Sport European Championships

Friday 13 December 2019

Ireland squad broker €1m Euros bonus deal with FAI

Republic of Ireland's captain Robbie Keane. Photo: Stephen McCarthy / Sportsfile
Republic of Ireland's captain Robbie Keane. Photo: Stephen McCarthy / Sportsfile

John Fallon

At least €1m of the Football Association of Ireland's Euro 2016 qualification bonus is expected to be swallowed up by the players.

The association yesterday confirmed agreement has been reached relating both to fees payable to players for qualification as well as the bonus structure for those involved at the finals in France.

Only a fortnight ago, the players' representative, Ciaran Medlar of BDO, had expressed his disappointment at the delay in striking a deal and now the focus will turn to ensuring the payments are discharged in a timely manner.

As the FAI's finances plummeted following the last major tournament, Euro 2012, players were left waiting on payment for their fees and bonuses.

"We are pleased to have finalised this agreement quickly and cordially with the FAI through our representative, Ciaran Medlar," said Ireland captain Robbie Keane.

The players are all very focused on preparing the tournament. We are delighted to have reached the Euro 2016 finals and really looking forward to an exciting group."

As the FAI are guaranteed a minimum €8m from UEFA for qualifying, coupled with sponsorship bonuses and increased ticket revenue from the three friendly matches during the interim, the players were keen to ensure they reap some monetary benefit.

It has also been announced that a further tranche of 1,200 tickets has been made available by UEFA to the FAI for the three group matches at the finals.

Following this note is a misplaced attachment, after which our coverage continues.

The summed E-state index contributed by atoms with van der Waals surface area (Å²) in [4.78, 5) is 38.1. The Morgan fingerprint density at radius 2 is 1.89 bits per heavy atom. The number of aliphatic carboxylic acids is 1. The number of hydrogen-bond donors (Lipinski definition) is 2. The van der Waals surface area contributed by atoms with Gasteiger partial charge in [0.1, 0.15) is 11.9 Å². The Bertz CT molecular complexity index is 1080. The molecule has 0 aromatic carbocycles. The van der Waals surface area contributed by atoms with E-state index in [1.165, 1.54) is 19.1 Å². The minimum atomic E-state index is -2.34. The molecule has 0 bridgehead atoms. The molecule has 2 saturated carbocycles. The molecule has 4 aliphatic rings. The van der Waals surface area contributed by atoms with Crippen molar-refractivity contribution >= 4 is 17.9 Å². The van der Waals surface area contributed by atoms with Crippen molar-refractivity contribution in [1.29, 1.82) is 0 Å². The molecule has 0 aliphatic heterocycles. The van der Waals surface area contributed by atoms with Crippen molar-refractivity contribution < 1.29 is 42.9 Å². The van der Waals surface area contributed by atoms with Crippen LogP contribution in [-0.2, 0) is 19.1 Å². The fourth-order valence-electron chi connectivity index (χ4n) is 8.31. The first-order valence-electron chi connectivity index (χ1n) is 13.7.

The revised allocation means the Green Army will have 16,487 tickets for the opener against Sweden on June 13, 7,495 for the meeting with Belgium five days later and 9,720 when Italy provide the opposition for the concluding group game in Lille.


Whether the tickets actually end up the hands of genuine fans remains unclear. Those supporters' groups long frustrated at the FAI's handling of ticket distribution will be watching closely to see if the association follow the likes of the English FA in rewarding loyal supporters.

Yesterday was significant for the FAI unveiling their five-year strategic plan, although none of the national newspaper correspondents were invited and so the opportunity to question the various objectives outlined was prevented.

One of the standout aims contained therein was the intention to create an U-15 national league, a laudable plan albeit curious given the teething problems encountered during the first year of the U-17 equivalent.

Schoolboy leagues, only informed yesterday of this development, will also be eager to have their say in such a project considering its repercussions.

Meanwhile, the FAI's past intention of being debt-free by 2020 was resurrected yesterday.

The association have amassed debts of €51.2m in the past five years, primarily due to their disastrous premium ticket scheme failing to pay for their share of the Lansdowne Road redevelopment costs.

"Throughout the life of this strategy, we will remain focused on managing our debt and we continue to aim to be debt-free at the end of the 2020," read a section in the strategic plan, referring to another debt writedown proposal.

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